Cuomo signs emergency funding bill to address COVID-19 crisis


Photo courtesy of the Governor’s Office br> State health official and legislators join Governor Andrew Cuomo at a press conference on Tuesday, in the singing of a $40 million bill to aid in the state’s coronavirus response.

Governor announces goal for state to be able to test up to 1,000 tests per day statewide

State will institute new cleaning protocols at schools and in public transportation to help stop spread of virus

In the wake of the second positive coronavirus case in New York, Gov. Andrew Cuomo signed a bill at a press conference on Tuesday morning for an emergency $40 million appropriation for the New York Department of Health to better respond to COVID-2019 cases as they come into state.

“I am telling you it is inevitable that this will continue to spread,” Cuomo said, “but the basic fact is 80 percent of the people who get it will self resolve and may not even know they had it.”

The FDA on Saturday approved the state’s coronavirus test – the first state test approved nationwide. And now Cuomo and Health Department officials want to ramp up testing capacity to 1,000 tests per day statewide for the virus. The Wadsworth Center, which is operated by the New York State Department of Health, will provide hospitals with instructions on how to replicate the state’s test, as well as help them purchase some of the equipment necessary to develop and validate the test.

“New York now being able to do the tests are how we found this case and how we can actually now begin testing for community spread,” said Cuomo on CNN’s News Day on Monday.

On Monday, March 2, a 50-year-old man from New Rochelle in Westchester County tested positive for the novel coronavirus. To the state’s knowledge, he only traveled to Miami prior to diagnosis, which is currently not an infected area. He does commute into Manhattan for work and how he travels is still under investigation.

The state’s first case came a few days prior from a 39-year-old woman from Manhattan who is a healthcare worker that had just returned from visiting Iran. At the press conference Cuomo said those on the same flight are being tested even though it is believed no one else has it. The infected woman is being treated at home and did not need to be hospitalized.

Senate Majority Leader Andrea Stewart-Cousins, D-Yonkers, represents the southern part of Westchester County where this second case is located. The infected man has an underlying respiratory illness and was initially taken to New York Presbyterian Lawrence Hospital in Bronxville and since then was moved to a Manhattan hospital.

“We are here for one purpose, and that is to make sure New Yorkers are getting the actions and reactions they need in order to be confident in their government,” said Stewart-Cousins whose daughter works in a hospital in Westchester County.

Last week Cuomo proposed this emergency management authorization and on Monday the Senate and Assembly were able to vote to pass it. The Governor told New Yorkers that this should give them confidence in the state in their ability to act swiftly during a time sensitive epidemic.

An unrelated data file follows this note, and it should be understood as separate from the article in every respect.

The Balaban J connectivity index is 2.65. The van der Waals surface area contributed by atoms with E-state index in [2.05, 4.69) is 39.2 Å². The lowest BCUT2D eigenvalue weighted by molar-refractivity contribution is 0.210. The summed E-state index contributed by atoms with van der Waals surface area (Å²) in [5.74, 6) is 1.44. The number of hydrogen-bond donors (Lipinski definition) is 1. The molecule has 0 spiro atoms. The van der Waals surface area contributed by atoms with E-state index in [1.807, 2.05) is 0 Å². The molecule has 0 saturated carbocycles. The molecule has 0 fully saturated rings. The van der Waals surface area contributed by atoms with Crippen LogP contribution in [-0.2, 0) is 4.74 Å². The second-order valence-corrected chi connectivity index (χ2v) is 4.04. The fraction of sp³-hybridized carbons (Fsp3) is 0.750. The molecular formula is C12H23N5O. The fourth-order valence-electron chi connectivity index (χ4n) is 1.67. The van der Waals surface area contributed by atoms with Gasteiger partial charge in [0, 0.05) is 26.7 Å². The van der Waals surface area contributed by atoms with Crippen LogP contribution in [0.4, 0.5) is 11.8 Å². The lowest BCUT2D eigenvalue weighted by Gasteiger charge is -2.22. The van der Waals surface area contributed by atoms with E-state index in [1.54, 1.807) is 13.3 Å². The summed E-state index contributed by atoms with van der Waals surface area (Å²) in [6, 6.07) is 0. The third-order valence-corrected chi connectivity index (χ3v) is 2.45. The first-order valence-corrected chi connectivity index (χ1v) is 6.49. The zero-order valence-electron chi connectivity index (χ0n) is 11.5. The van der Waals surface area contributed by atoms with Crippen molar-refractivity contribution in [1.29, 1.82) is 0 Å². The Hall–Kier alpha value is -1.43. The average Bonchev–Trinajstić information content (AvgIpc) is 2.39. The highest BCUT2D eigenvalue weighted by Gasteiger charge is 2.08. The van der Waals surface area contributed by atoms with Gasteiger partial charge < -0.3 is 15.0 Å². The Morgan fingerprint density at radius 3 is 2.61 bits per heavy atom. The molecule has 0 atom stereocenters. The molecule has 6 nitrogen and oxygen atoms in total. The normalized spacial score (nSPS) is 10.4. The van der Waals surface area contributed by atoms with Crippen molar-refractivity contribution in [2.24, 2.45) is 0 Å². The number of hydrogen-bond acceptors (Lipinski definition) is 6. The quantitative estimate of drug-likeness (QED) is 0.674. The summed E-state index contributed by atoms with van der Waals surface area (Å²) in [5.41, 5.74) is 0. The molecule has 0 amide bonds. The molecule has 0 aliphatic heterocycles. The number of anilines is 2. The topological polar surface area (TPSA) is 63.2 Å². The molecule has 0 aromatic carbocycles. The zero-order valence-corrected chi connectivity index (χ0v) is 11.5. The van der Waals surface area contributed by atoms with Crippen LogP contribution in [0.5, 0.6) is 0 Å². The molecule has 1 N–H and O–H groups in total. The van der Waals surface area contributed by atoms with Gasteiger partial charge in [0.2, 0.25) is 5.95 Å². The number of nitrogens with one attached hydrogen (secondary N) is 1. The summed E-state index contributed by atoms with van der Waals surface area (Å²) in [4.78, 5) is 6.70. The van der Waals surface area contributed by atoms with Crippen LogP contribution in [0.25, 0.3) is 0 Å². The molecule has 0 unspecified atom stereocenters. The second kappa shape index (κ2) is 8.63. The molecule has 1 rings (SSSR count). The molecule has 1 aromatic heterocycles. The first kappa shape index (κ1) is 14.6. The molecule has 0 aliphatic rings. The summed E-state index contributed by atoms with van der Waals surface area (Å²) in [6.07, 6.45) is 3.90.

“You look at Washington and you have Washington fighting with themselves,” Cuomo said. “In New York you have the exact opposite.”

The U.S. Federal Reserve made an emergency cut to the interest rate, also on Tuesday morning, for the first time since 2008 to ease economic fallout from the spread of the virus.

Photo courtesy of the Governor’s Office State Health Commissioner Dr. Howard A. Zucker, left, listens to Senate Majority Leader Andrea Stewart-Cousins, right, as she discusses the second reported case of the coronavirus coming from her District of New Rochelle in Westchester County.

The money from the emergency bill signed by Cuomo will go towards more test kits, purchasing masks and creating quarantine centers.

Cuomo also announced at the press conference that he will amend the Paid Sick leave budget proposal to protect the jobs of those being quarantined from termination and unpaid leave.

It has been two months since the first cases of the COVID-19 emerged from Wuhan, China. As of Tuesday, there are over 90,000 cases and over 3,000 deaths worldwide, and six deaths in the U.S. all from Washington.

By the end of the day SUNY schools will have to decide to either send students studying abroad in high risk areas back to the U.S., before any travel restrictions may begin, or let the programs continue. The list of private colleges and universities canceling and altering study abroad programs grow, such as NYU and Syracuse University.

Riverdale’s SAR Academy and High School have closed today where a child of the man with the second case of the coronavirus attends. Cuomo said that it will be up to schools to voluntarily decide to close as future cases emerge in communities.

The current death rate estimated by the CDC is double the flu rate of 1.4 percent, but those immune-compromised and senior citizens are at a higher risk.

There is still currently no vaccine for the virus, and New Yorkers are encouraged to continue everyday cold and flu preventative measures.